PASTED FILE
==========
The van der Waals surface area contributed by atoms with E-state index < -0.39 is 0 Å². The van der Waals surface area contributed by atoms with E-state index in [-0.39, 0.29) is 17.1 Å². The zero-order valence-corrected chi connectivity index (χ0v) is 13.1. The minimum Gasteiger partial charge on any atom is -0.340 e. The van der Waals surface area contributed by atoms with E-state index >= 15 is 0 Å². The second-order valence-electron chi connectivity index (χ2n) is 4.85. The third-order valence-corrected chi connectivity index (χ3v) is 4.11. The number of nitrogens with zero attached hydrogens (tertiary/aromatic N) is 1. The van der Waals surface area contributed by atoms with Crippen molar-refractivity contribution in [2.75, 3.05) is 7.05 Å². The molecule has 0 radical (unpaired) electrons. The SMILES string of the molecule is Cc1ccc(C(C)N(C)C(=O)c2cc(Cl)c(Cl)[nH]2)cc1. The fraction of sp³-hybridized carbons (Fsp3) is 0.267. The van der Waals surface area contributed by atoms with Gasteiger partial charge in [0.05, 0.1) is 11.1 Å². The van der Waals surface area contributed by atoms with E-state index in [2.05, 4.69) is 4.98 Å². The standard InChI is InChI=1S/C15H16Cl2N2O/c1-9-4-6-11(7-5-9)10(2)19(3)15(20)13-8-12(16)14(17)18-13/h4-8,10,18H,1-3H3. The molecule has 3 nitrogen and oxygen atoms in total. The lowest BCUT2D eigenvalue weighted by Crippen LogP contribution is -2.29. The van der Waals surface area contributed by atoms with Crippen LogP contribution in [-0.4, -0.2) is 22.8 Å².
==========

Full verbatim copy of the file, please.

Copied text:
The van der Waals surface area contributed by atoms with E-state index < -0.39 is 0 Å². The van der Waals surface area contributed by atoms with E-state index in [-0.39, 0.29) is 17.1 Å². The zero-order valence-corrected chi connectivity index (χ0v) is 13.1. The minimum Gasteiger partial charge on any atom is -0.340 e. The van der Waals surface area contributed by atoms with E-state index >= 15 is 0 Å². The second-order valence-electron chi connectivity index (χ2n) is 4.85. The third-order valence-corrected chi connectivity index (χ3v) is 4.11. The number of nitrogens with zero attached hydrogens (tertiary/aromatic N) is 1. The van der Waals surface area contributed by atoms with Crippen molar-refractivity contribution in [2.75, 3.05) is 7.05 Å². The molecule has 0 radical (unpaired) electrons. The SMILES string of the molecule is Cc1ccc(C(C)N(C)C(=O)c2cc(Cl)c(Cl)[nH]2)cc1. The fraction of sp³-hybridized carbons (Fsp3) is 0.267. The van der Waals surface area contributed by atoms with Gasteiger partial charge in [0.05, 0.1) is 11.1 Å². The van der Waals surface area contributed by atoms with E-state index in [2.05, 4.69) is 4.98 Å². The standard InChI is InChI=1S/C15H16Cl2N2O/c1-9-4-6-11(7-5-9)10(2)19(3)15(20)13-8-12(16)14(17)18-13/h4-8,10,18H,1-3H3. The molecule has 3 nitrogen and oxygen atoms in total. The lowest BCUT2D eigenvalue weighted by Crippen LogP contribution is -2.29. The van der Waals surface area contributed by atoms with Crippen LogP contribution in [-0.4, -0.2) is 22.8 Å².